# Does anyone recognise this unfamiliar notation?

I have a question from a test in a Programming Languages class that is confusing me.

Give a context-free grammar to generate the following language

L = { aibjck | 0 <= i <= j <= i + k }

I am completely unfamiliar with this notation. I cant seem to find anything in the book or my notes about it, and I have no idea how to query google for the answer.

If you recognize it, what is it called and what does it mean?

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a^i just means a repeated i times. So a^2 = aa, b^10 = bbbbbbbbbb, etc.

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sooooo that should mean "", "a", "c", "ab", "bc", "abc", "abbc" are all strings in the language L. – Nathan Dec 5 '09 at 3:17
@Nathan: sorry for gravedigging this, but "a" isn't in L, since it doesn't satisfy i<=j. – Eran Zimmerman Sep 28 '11 at 13:02

Often,

• `{}` means "the set of"
• `|` means "such that"

I have no idea what `a`, `b`, `c` are. `i` and `j` are non-negative numbers, being greater than or equal to zero. Conventionally, those letters are reserved for integers. The fact that

``````i <= i + k
``````

means that k is also non-negative.

If `a`, `b`, and `c` are reals, then it seems to me that `L` is just the set of real numbers. However, it seems like a very contrived and elaborate way of specifying it. That would be something like Dr. Evil's plot to kill Austin Powers.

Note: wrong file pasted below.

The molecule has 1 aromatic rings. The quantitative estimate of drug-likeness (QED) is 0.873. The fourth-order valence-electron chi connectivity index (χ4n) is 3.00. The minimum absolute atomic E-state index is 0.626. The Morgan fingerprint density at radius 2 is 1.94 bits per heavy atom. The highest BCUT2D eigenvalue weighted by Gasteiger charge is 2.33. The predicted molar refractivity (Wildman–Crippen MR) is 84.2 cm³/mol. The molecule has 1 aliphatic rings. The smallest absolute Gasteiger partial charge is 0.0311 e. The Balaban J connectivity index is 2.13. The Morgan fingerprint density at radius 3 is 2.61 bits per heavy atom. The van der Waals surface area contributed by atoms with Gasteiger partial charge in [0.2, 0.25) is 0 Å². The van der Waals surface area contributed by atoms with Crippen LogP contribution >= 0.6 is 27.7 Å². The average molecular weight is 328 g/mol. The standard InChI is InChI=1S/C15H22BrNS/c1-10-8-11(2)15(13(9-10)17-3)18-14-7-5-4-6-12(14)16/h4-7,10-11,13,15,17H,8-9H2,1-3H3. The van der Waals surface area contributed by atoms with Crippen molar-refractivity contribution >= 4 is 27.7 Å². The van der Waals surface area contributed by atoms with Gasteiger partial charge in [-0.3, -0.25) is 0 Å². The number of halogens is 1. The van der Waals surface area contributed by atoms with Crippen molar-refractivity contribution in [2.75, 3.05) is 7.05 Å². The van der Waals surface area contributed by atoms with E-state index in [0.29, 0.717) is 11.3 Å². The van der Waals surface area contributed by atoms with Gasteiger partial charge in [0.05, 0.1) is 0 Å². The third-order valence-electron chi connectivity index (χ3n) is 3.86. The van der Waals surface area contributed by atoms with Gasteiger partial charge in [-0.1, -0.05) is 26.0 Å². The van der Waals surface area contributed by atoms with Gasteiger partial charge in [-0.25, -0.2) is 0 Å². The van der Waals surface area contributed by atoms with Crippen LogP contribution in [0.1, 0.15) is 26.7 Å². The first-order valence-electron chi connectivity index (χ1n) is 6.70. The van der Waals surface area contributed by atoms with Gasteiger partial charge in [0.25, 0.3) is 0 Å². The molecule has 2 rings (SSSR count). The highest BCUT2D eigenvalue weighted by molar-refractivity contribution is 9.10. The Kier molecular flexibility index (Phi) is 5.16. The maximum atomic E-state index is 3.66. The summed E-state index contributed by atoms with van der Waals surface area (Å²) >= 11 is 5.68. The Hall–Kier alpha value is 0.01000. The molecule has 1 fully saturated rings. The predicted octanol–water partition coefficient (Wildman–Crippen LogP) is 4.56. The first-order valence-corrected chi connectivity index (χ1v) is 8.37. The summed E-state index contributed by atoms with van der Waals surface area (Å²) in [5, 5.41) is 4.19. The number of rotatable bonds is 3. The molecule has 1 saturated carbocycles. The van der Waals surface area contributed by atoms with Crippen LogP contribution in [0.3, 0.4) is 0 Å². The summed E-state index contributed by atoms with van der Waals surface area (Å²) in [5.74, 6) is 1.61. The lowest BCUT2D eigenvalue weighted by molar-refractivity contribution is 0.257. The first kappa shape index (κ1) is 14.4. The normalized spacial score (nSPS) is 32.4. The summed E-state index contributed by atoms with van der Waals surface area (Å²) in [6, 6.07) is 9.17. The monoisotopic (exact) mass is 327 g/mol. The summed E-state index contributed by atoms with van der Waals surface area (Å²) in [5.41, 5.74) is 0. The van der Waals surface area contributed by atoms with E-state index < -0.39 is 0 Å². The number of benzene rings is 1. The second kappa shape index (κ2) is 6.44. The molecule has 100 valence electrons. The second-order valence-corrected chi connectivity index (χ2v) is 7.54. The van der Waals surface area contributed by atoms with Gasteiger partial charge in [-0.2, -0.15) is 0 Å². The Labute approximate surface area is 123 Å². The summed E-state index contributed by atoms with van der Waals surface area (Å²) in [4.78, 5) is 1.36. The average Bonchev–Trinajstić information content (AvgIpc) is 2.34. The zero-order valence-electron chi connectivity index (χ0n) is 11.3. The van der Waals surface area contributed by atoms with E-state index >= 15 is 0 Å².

So you have "the set of a to the power i times b to the power j time c to the power j such that i, j and k are positive, and j is greater than or equal to i ..." and so on.

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Almost. a, b and c are terminal symbols in the language L. L is basically being defined as all strings of 'a' followed by 'b' followed by 'c', such that there are zero or more of 'a', the same or more of 'b', and the number of 'a' and 'c' together is greater or equal to the number of 'b'. – Barry Kelly Dec 5 '09 at 3:13
Interesting, Barry. What keyword do I look for to learn about it? – Ewan Todd Dec 5 '09 at 3:15
Ah, "Context -free Grammar". en.wikipedia.org/wiki/Context-free_grammar – Ewan Todd Dec 5 '09 at 3:23